Abortion and Mental Health Controversy Reignited by New Study

David C. Reardon
September 2, 2011
Reproduced with Permission

Up to 10 percent of mental health problems among women may be affected by a history of abortion, according to a new review published by the Royal College of Psychiatrists in their British Journal of Psychiatry.

Publication of this new review, which included 877,181 women from six countries, has reawakened accusations that the American Psychological Association Task Force on Abortion and Mental Health deliberately understated abortion's mental health risks for ideological reasons.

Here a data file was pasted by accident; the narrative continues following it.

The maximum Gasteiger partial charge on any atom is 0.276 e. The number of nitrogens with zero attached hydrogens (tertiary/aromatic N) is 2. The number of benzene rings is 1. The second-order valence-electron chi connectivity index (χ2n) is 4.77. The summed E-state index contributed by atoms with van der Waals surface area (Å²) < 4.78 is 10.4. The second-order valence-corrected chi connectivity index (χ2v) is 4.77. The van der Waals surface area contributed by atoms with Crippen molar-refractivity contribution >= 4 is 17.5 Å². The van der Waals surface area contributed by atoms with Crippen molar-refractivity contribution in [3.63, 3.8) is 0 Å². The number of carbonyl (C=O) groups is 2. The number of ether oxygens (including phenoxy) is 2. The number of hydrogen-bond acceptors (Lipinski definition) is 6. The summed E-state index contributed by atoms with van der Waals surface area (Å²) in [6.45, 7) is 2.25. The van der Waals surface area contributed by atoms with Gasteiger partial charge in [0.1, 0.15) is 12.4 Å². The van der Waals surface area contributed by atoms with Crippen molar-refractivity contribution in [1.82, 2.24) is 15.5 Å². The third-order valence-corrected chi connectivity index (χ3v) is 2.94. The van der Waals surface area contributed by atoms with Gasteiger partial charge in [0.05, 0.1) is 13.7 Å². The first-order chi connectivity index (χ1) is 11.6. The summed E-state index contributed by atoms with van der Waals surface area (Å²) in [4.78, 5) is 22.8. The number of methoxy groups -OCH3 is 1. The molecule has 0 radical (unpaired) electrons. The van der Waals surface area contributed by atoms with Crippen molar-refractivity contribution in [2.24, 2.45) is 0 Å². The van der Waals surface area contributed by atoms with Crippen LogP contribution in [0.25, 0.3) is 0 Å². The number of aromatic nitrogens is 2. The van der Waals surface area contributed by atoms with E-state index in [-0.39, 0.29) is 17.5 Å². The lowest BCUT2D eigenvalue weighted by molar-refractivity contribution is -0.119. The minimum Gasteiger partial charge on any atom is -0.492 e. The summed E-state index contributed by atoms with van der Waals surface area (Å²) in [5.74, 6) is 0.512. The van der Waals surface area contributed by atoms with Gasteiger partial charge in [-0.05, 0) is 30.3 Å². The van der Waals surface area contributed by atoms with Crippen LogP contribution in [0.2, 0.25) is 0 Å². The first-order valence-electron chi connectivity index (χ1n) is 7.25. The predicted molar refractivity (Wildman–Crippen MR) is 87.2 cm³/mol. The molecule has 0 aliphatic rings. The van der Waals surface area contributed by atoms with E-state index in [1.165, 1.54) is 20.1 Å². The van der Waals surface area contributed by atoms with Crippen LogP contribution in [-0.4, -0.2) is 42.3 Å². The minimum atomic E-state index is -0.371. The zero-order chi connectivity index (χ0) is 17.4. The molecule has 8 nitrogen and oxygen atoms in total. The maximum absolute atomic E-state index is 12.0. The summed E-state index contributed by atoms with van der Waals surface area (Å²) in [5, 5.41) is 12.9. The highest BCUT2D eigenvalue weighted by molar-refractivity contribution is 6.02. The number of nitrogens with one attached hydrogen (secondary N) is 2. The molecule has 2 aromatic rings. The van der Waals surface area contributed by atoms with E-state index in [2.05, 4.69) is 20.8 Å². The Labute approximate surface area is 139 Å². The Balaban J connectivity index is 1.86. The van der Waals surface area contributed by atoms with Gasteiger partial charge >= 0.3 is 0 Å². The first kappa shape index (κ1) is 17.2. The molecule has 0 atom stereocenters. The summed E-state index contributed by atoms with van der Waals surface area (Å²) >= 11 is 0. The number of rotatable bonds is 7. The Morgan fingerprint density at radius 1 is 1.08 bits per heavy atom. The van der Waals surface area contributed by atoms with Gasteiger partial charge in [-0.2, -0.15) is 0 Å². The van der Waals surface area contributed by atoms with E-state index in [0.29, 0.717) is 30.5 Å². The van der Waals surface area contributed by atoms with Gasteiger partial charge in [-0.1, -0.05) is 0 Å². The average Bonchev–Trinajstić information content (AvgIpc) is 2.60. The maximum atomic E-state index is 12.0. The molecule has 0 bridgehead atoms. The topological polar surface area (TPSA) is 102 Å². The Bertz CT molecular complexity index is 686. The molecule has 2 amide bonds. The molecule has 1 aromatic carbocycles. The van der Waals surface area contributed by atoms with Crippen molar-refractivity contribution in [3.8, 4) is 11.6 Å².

On the surface, the findings of the new review appear to contradict the conclusions published by the task force in in 2008, which stated that a "single abortion" of an "unwanted" pregnancy for an "adult" woman did not "in and of itself" pose significant mental health risks.

According to an expert in the field, Elliot Institute director Dr. David Reardon, that carefully nuanced conclusion was designed to obscure rather than clarify the risks of abortion.

"When you study the details of the APA report, you will notice that they provide only scant information on the statistics reported in each study," he said. " And they certainly never lay the findings side by side as was done in this new meta-analysis. Still, if you pay close attention you will find reluctant admissions that certain subgroups of women are at higher risk."

Continue Reading: http://afterabortion.org/2011/abortion-and-mental-health-controversy-reignited-by-new-study/